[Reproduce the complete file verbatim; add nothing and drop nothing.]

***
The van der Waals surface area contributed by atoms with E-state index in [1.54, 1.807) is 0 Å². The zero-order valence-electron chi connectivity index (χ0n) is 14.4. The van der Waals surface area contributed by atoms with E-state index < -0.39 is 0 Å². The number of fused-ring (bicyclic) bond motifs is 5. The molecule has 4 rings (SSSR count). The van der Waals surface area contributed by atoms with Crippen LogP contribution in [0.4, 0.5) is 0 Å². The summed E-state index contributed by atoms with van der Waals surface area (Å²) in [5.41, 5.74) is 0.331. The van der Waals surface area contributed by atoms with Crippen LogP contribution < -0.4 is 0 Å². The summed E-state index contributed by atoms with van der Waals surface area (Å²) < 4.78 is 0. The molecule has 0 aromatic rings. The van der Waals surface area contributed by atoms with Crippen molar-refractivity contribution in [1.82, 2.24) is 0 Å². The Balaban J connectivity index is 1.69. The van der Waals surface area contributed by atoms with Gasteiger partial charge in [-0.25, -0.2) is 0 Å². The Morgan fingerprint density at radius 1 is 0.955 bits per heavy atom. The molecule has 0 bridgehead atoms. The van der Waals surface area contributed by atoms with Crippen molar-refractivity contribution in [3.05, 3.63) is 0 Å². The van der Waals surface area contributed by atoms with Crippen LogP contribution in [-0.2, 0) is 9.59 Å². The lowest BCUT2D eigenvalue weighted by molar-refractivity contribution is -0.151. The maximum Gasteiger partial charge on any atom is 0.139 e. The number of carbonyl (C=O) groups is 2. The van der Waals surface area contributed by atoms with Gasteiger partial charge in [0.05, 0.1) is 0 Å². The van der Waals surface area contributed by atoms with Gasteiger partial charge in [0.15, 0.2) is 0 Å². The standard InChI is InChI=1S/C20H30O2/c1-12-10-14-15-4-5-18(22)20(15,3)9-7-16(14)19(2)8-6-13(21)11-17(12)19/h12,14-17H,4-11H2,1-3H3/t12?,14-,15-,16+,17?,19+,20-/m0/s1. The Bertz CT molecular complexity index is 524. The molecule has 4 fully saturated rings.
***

The van der Waals surface area contributed by atoms with E-state index in [1.54, 1.807) is 0 Å². The zero-order valence-electron chi connectivity index (χ0n) is 14.4. The van der Waals surface area contributed by atoms with E-state index < -0.39 is 0 Å². The number of fused-ring (bicyclic) bond motifs is 5. The molecule has 4 rings (SSSR count). The van der Waals surface area contributed by atoms with Crippen LogP contribution in [0.4, 0.5) is 0 Å². The summed E-state index contributed by atoms with van der Waals surface area (Å²) in [5.41, 5.74) is 0.331. The van der Waals surface area contributed by atoms with Crippen LogP contribution < -0.4 is 0 Å². The summed E-state index contributed by atoms with van der Waals surface area (Å²) < 4.78 is 0. The molecule has 0 aromatic rings. The van der Waals surface area contributed by atoms with Crippen molar-refractivity contribution in [1.82, 2.24) is 0 Å². The Balaban J connectivity index is 1.69. The van der Waals surface area contributed by atoms with Gasteiger partial charge in [-0.25, -0.2) is 0 Å². The Morgan fingerprint density at radius 1 is 0.955 bits per heavy atom. The molecule has 0 bridgehead atoms. The van der Waals surface area contributed by atoms with Crippen molar-refractivity contribution in [3.05, 3.63) is 0 Å². The van der Waals surface area contributed by atoms with Crippen LogP contribution in [-0.2, 0) is 9.59 Å². The lowest BCUT2D eigenvalue weighted by molar-refractivity contribution is -0.151. The maximum Gasteiger partial charge on any atom is 0.139 e. The number of carbonyl (C=O) groups is 2. The van der Waals surface area contributed by atoms with Gasteiger partial charge in [0.05, 0.1) is 0 Å². The van der Waals surface area contributed by atoms with Gasteiger partial charge in [0.15, 0.2) is 0 Å². The standard InChI is InChI=1S/C20H30O2/c1-12-10-14-15-4-5-18(22)20(15,3)9-7-16(14)19(2)8-6-13(21)11-17(12)19/h12,14-17H,4-11H2,1-3H3/t12?,14-,15-,16+,17?,19+,20-/m0/s1. The Bertz CT molecular complexity index is 524. The molecule has 4 fully saturated rings.